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OBAMA MAKES HISTORY: Haringey supporters stand shoulder to shoulder

PUBLISHED: 13:59 22 January 2009 | UPDATED: 15:51 07 September 2010

Inauguration day at Bernie Grant Arts Centre
This pic: Adam Jogee MYP

Pics: Jonathan Goldberg

Inauguration day at Bernie Grant Arts Centre This pic: Adam Jogee MYP Pics: Jonathan Goldberg

Jonathan Goldberg 07958 229 037

Charlotte Newton HARINGEY residents crowded into the Bernie Grant Arts Centre in Tottenham on Tuesday (January 20) to celebrate Barack Obama s inauguration. Black, asian and white supporters stood shoulder to shoulder to watch live coverage of the first b

Charlotte Newton

HARINGEY residents crowded into the Bernie Grant Arts Centre in Tottenham on Tuesday (January 20) to celebrate Barack Obama's inauguration.

Black, asian and white supporters stood shoulder to shoulder to watch live coverage of the first black President of the United States being sworn in.

Equality campaigners named the event Dare to Dream: Yes We Can! to galvanise ethnic minorities to become involved in politics, with discussions, speeches and exhibitions throughout the afternoon.

The choice of venue was pertinent as the arts centre was built in memory of the late Tottenham Labour MP Bernie Grant - who became one of the first Black MPs in Britain in 1987. Mr Grant, who moved to Haringey from Guyana, died in 2000, but his widow, Sharon Grant, joined in the celebrations.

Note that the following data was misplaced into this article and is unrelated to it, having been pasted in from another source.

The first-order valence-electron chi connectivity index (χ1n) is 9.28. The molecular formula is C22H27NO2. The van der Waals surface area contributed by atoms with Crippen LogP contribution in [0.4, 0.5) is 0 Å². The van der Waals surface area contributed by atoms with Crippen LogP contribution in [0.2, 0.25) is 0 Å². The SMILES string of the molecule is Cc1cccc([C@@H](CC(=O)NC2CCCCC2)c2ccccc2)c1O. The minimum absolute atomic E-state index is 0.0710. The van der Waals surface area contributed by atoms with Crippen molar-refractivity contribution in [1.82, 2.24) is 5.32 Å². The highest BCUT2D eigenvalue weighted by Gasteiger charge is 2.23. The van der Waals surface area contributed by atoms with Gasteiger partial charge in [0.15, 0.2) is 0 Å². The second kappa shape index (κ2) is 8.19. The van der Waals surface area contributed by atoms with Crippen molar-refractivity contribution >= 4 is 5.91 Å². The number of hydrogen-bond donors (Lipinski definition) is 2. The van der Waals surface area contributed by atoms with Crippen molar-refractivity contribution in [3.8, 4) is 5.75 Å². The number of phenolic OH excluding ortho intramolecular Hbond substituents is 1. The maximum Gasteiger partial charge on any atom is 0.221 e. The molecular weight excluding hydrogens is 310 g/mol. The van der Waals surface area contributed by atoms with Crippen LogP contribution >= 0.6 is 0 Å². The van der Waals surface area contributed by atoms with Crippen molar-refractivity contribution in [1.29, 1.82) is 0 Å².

She told the Broadway: "Bernie was always an optimist and he thought things were achievable.

"I know that he would have thought this was an occasion for huge celebration. Anyone who has watched the struggle for equality in the US could only view Obama's election with a sense of pride. There is a sense of justice surrounding the whole thing, sometimes things do come right."

Mrs Grant, who lives near Alexandra Palace, said the lesson from her husband's involvement and Obama's victory was the only way to change society for the better was to engage with the political system.

"We can all stand outside the political system and throw stones," she said. "But that only gets you so far. Bernie moved from being an activist to a councillor and then an MP - and he became very influential.

"It's great that the centre is able to host this event. There is a real sense of excitement from black and white people locally."

Hornsey resident Adam Jogee, who represents young people in Haringey on the UK Youth Parliament, spoke at the event. Mr Jogee, 17, who is an A-level student at Highgate School, told the Broadway: "This is a once in a life-time opportunity to be involved in an event that we are very unlikely to see in a long time.

"While we must acknowledge the symbolism and importance of Obama being the first black President we must also move to a time when it's no longer a surprise to see black people in positions of power and influence.

"I'm very lucky - I've lived in a Haringey all my life which is a hugely multicultural and embracing part of London."

Event organiser Juliet Alexander said: "Obama is pivotal to improving civil rights in America but we all have a role to play in supporting him around the world.

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